Prunus 'Snow Showers'

weeping Fuji cherry ( syn. Hillings Weeping )

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12 lt pot (1.5-1.8m) £89.99
available to order from spring
Quantity 1 Plus Minus
Buy Prunus 'Snow Showers' weeping Fuji cherry ( syn. Hillings Weeping ): Perfect for even the smallest garden

This tree is deciduous so it will lose all its leaves in autumn, then fresh new foliage appears again each spring.

  • Position: full sun
  • Soil: tolerates most soils
  • Rate of growth: average, can prune hard
  • Flowering period: March to April
  • Hardiness: fully hardy

    A beautiful weeping tree that is ideal for the smallest gardens and will thrive in large tubs. Its long, weeping branches are smothered in pure white flowers in March and April and create a cascade effect. The flowers are produced on the current year's growth, so the branches can be pruned hard each year after flowering if required. The leaves are small, mid-green, and turn lush shades of burgundy and red in autumn.

    This is a top-grafted plant, so it has a nice and bushy crown. This grafting process also helps keep the plant compact.

  • Garden care: When planting, incorporate lots of well-rotted compost in the planting hole and stake firmly. If potting up use John Innes No.3 compost and make sure it is kept well watered during warm weather. Any necessary pruning should be done in summer to reduce the risk of bacterial canker.

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Eventual height & spread

Eventual height and spread
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Much admired and copied


Our tree is almost five years old .It stands close to the path in our tiny front garden which is the first of four in a long inner city road. The tree gives much pleasure to everyone who passes it. It's name, Hillings weeping, is often asked and we are glad to tell people that it owes nothing to our skill as gardeners, it's just perfect in itself.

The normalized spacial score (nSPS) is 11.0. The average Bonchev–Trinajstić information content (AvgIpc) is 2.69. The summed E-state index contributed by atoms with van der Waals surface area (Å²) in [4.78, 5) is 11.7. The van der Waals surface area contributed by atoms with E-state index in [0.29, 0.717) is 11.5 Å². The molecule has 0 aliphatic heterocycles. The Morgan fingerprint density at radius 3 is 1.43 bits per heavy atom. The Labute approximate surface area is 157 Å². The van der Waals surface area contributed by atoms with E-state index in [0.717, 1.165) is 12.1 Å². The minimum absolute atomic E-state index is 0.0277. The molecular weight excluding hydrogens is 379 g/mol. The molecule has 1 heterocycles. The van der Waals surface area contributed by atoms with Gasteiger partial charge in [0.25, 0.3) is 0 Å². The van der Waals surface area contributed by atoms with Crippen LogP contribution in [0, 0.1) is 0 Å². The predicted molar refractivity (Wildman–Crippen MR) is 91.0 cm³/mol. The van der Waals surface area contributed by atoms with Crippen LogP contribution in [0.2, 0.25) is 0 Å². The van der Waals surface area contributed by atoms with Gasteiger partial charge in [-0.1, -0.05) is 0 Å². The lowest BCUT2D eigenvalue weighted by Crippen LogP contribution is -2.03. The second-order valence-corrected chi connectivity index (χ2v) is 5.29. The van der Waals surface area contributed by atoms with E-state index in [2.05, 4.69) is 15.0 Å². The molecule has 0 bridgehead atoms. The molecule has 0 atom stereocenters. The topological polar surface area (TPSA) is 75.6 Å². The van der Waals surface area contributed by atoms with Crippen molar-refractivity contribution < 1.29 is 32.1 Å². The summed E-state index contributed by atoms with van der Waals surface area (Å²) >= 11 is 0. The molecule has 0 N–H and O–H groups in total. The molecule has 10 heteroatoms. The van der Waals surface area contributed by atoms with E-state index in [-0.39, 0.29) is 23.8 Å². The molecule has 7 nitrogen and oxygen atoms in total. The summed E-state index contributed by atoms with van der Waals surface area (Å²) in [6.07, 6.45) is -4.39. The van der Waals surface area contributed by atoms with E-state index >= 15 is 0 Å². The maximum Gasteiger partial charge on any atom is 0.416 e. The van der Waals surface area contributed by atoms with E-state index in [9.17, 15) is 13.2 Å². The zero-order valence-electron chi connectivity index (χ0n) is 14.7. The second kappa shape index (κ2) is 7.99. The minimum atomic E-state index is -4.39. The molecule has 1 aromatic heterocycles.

Prunus Hilling's Weeping

5.0 1


Hi Is the height of 1.5-1.8m including the pot?


Yes, this height does include the pot.


Hi Does this tree come already pruned and shaped like a weeping tree, or do I need to shape it myself? (complete novice in gardening here). Thanks.


Hello, This is a top-grafted plant, so the weeping branches have been grafted onto an upright stem, so you should not need to do any further shaping yourself.


how large is tub required for prunus hillings weeping ?


Hello there This tree comes in a 10lt pot so I would pot up into a container which is at least 45-50cm diameter. Hope this helps

Small potted Cherry blossom tree Dear plant doctor, My wife loves Cherry blossom trees (specifically the white blossoms), but we are unable to plant an actual tree, so I am looking for a potted cherry blossom that will have an eventual maximum height of 1.8m. Your colleague told me that the Prunus Shirotae will continue to grow and need to be re-potted, which made it unsuitable. My question is this: "are there any cherry blossom trees that can stay potted and have a maximum height (either natural or due to pruning) of 1.8m?" Thanks in advance Mark

Mark Petitt

Hello Mark, There are some lovely smaller cherries, which will be happy in large pots as long as they are kept well fed and watered - here are some of the best. Prunus Hillings Weeping Prunus Snow Showers Prunus incisa Kojo-no-mai Prunus Kiku-shidare-zakura Prunus mume Beni-chidore

Crocus Helpdesk

How do I plant my Cherry blossom tree? Hi, What is the depth of hole I should dig for the Cherry tree 10L pot please? What type of compost should I use? Should I plant the pot the plant comes in as well or remove it before planting? How often should I be watering this tree if I plant it within the next two weeks? i.e. Ever other day for two weeks, etc. Regards, Scott

Scott Gilmour

Hello Scott, You should dig a hole twice as wide and deep as the existing rootball of the plant. You should then dig in lots of composted organic matter (or John Innes No 3 compost) and backfill until the plant will sit (without its pot) at the same soil level as it had in the pot. You can then gently backfill the sides around the rootball and firm it down without compacting it. As for watering, this will depend on a number of factors, but to be sure all you need to do is keep an eye on it and water it when the surrounding soil feels dry. We do have an article on how to plant on our site which you may find useful - just click on the following link to go straight to it. I hope this helps. Helen Plant Doctor

Crocus Helpdesk


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